Previously I had grown summer squash and hot chili peppers on my raised garden bed. With the colder season coming in for my zone I decided to embark on a new experience/gardening journey.
I may be a little late for this month, but I want to start on sugar snap peas, broccoli, and two kids of lettuce. They will be started from seeds. My question is...besides clearing the soil of it's old crop and digging out the roots 2 days ago what else should I be doing to prepare the soil for new seeds and plants?
I started to cut and paste, but it's much easier for you to go there.
You asked about soil preparation, and the link below is to a current discussion on the "cole crops" we're about to start planting for the fall/winter season, in Zone 8a-9a. I had included some tips on the soil amendments... You are welcomed to come join us in the fall/winter garden journey. We can guide you along from the other thread...
An inch or two (or three) of organic-rich compost will help any garden, and a raised bed lets you take full advantage of rich soil.
The worse the soil is, the more compost you need. And the more benefit it will get from turning that compost under and mixing the soil with it.
At least scratch 1-2" of compost down as far as it's easy (like 5" with a cultivator or 12" with a spade or fork. Then also top-dress with an inch or so, before planting or laying down mulch. Once you've added compost, don;t let it dry out or you'll kill some of the soil life that is one of the virtues of fresh compost.
Opinions differ, but my opinion is that, until you get your soil to be rich with organics, light, fertile and water-retentive enough but still well-draining, all the way down to the bottom of the possible root zone, it will benefit from deep turning to MIX any needed amendments at least 18 inches deep and maybe 24".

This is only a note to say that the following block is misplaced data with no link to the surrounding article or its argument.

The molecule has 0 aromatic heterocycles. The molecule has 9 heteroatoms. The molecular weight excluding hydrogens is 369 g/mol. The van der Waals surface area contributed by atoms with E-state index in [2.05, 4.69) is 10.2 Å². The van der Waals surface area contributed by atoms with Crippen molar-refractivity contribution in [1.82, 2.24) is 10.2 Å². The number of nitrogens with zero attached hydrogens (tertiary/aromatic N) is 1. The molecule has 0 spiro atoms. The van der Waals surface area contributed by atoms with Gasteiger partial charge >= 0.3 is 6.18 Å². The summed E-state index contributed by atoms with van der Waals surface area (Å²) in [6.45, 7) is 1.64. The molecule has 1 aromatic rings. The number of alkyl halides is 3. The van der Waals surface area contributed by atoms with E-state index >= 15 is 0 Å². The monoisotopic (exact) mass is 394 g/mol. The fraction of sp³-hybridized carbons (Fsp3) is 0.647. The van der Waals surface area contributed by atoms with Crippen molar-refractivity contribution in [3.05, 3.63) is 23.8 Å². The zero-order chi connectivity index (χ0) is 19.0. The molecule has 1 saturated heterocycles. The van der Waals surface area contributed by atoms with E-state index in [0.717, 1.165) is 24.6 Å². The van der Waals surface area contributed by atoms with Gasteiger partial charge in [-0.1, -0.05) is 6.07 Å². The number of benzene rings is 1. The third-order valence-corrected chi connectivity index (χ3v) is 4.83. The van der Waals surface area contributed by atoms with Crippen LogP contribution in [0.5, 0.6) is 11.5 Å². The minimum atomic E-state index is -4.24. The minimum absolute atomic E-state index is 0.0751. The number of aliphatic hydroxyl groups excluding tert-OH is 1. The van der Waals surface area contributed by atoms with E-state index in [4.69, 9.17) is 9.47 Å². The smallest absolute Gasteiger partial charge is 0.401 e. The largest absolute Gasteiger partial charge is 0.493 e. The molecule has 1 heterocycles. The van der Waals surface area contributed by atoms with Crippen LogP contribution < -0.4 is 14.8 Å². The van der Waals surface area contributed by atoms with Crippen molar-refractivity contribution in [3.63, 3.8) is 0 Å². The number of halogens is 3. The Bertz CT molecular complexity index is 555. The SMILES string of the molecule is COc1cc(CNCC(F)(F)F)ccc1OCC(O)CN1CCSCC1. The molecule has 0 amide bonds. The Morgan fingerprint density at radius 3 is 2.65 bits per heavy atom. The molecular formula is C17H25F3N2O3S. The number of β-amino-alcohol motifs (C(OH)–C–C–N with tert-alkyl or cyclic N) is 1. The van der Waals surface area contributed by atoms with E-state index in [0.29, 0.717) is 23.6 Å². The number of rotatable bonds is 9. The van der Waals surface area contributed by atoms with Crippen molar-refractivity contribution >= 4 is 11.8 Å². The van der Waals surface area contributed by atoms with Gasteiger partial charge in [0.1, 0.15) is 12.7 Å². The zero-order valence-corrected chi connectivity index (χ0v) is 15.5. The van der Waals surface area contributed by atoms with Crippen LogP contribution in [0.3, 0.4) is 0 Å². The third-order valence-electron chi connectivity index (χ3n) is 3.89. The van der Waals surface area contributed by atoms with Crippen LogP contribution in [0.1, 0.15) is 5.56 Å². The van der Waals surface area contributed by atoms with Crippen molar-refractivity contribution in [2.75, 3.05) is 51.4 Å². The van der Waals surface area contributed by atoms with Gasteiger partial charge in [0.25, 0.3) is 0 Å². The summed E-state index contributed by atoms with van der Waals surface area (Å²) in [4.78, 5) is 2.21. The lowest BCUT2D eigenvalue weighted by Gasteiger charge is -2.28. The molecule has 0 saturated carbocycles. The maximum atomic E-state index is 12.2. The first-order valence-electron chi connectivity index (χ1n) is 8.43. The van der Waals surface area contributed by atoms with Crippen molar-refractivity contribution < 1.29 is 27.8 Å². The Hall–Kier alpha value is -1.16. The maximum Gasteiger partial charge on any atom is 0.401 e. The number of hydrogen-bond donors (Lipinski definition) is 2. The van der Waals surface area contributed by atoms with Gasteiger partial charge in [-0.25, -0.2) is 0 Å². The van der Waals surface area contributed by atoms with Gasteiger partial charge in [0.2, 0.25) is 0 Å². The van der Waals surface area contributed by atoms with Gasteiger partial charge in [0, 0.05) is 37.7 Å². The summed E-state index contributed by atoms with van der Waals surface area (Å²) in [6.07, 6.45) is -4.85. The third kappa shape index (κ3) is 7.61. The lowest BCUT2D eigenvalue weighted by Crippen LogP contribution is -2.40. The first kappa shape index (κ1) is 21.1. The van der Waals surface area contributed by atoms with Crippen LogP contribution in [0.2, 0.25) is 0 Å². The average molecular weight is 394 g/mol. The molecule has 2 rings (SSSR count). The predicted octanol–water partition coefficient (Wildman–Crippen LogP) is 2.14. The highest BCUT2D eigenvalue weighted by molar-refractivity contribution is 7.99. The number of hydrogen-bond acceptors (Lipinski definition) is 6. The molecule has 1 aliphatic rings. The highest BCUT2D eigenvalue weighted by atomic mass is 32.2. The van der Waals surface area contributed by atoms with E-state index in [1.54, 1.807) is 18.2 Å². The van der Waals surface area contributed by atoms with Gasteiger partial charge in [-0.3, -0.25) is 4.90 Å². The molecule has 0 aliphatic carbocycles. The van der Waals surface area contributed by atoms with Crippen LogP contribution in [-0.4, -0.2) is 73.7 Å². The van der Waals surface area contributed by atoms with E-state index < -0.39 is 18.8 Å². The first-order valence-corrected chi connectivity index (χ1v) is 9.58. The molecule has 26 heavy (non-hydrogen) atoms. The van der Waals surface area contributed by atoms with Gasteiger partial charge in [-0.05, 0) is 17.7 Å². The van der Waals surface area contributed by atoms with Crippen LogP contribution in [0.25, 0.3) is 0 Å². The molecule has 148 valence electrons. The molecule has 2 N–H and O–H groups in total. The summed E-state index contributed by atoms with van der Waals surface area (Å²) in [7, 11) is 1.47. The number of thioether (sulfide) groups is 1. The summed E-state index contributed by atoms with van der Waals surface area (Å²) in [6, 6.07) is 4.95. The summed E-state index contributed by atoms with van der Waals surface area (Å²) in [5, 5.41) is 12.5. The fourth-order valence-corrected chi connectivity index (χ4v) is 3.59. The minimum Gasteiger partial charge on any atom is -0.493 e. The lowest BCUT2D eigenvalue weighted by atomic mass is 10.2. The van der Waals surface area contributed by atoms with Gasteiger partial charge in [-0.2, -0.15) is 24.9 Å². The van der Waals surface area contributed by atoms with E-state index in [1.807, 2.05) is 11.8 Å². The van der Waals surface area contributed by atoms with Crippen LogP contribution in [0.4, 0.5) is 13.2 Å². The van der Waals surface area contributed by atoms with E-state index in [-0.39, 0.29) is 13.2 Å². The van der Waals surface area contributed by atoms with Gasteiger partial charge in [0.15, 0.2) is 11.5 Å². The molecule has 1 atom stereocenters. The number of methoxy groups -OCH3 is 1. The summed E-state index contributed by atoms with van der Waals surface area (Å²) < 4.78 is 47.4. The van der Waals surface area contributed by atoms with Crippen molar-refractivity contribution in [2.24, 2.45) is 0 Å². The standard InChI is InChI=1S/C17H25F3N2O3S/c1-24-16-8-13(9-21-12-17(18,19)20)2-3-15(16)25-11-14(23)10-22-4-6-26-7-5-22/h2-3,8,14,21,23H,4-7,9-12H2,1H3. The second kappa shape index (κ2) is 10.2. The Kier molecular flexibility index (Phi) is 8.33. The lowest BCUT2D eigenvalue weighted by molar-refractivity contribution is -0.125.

Maybe it only needs deep turning every 3-4 years after it is pretty good. And not at all after it is great soil as deep as you need it to be.
But while the soil more than 12" down is no better than "fair", you can speed up its improvement by doing some digging.
Pine bark fines and nuggets are great for drainage and aeration and releasing a little organic matter over several years. It breaks down so slowly that you don't need to worry about nitrogen deficit.
The value of a soil test increases after several years of amending. What if you have added too much of something, or never did add enough of something else? And waht if some ehavy feeders depleted something that used to be present in adequate amounts?
All the work you put into the bed makes it potentially five times as productive as the raw dirt used to be. Therefore any deficiency or excess in NPK, pH or micronutrients is holding you back much more now than they were before. You have more to gain from a sufficency of everything.